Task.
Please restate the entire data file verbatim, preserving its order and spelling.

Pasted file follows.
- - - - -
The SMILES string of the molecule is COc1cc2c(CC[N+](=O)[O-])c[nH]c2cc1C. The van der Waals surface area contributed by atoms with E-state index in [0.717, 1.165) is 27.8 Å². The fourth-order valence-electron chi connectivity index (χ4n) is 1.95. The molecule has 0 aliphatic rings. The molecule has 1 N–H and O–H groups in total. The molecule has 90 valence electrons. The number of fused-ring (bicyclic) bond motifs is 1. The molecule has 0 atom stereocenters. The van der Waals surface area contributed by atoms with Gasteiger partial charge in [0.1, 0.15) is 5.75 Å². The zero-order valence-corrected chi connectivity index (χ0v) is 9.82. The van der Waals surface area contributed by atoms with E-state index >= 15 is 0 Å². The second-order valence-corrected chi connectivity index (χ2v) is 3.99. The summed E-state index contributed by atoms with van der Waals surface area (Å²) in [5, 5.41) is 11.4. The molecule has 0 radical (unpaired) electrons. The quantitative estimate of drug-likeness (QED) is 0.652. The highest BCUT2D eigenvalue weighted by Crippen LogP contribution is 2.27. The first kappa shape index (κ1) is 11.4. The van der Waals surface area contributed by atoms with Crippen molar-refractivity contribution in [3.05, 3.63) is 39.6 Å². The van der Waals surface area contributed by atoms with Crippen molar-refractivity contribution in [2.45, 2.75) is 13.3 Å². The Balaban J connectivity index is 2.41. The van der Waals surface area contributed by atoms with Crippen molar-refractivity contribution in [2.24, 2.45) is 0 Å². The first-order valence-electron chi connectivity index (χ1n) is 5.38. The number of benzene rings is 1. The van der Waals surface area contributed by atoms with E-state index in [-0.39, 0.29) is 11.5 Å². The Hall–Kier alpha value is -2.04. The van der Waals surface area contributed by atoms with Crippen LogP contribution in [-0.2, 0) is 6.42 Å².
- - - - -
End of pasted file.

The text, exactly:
The SMILES string of the molecule is COc1cc2c(CC[N+](=O)[O-])c[nH]c2cc1C. The van der Waals surface area contributed by atoms with E-state index in [0.717, 1.165) is 27.8 Å². The fourth-order valence-electron chi connectivity index (χ4n) is 1.95. The molecule has 0 aliphatic rings. The molecule has 1 N–H and O–H groups in total. The molecule has 90 valence electrons. The number of fused-ring (bicyclic) bond motifs is 1. The molecule has 0 atom stereocenters. The van der Waals surface area contributed by atoms with Gasteiger partial charge in [0.1, 0.15) is 5.75 Å². The zero-order valence-corrected chi connectivity index (χ0v) is 9.82. The van der Waals surface area contributed by atoms with E-state index >= 15 is 0 Å². The second-order valence-corrected chi connectivity index (χ2v) is 3.99. The summed E-state index contributed by atoms with van der Waals surface area (Å²) in [5, 5.41) is 11.4. The molecule has 0 radical (unpaired) electrons. The quantitative estimate of drug-likeness (QED) is 0.652. The highest BCUT2D eigenvalue weighted by Crippen LogP contribution is 2.27. The first kappa shape index (κ1) is 11.4. The van der Waals surface area contributed by atoms with Crippen molar-refractivity contribution in [3.05, 3.63) is 39.6 Å². The van der Waals surface area contributed by atoms with Crippen molar-refractivity contribution in [2.45, 2.75) is 13.3 Å². The Balaban J connectivity index is 2.41. The van der Waals surface area contributed by atoms with Crippen molar-refractivity contribution in [2.24, 2.45) is 0 Å². The first-order valence-electron chi connectivity index (χ1n) is 5.38. The number of benzene rings is 1. The van der Waals surface area contributed by atoms with E-state index in [-0.39, 0.29) is 11.5 Å². The Hall–Kier alpha value is -2.04. The van der Waals surface area contributed by atoms with Crippen LogP contribution in [-0.2, 0) is 6.42 Å².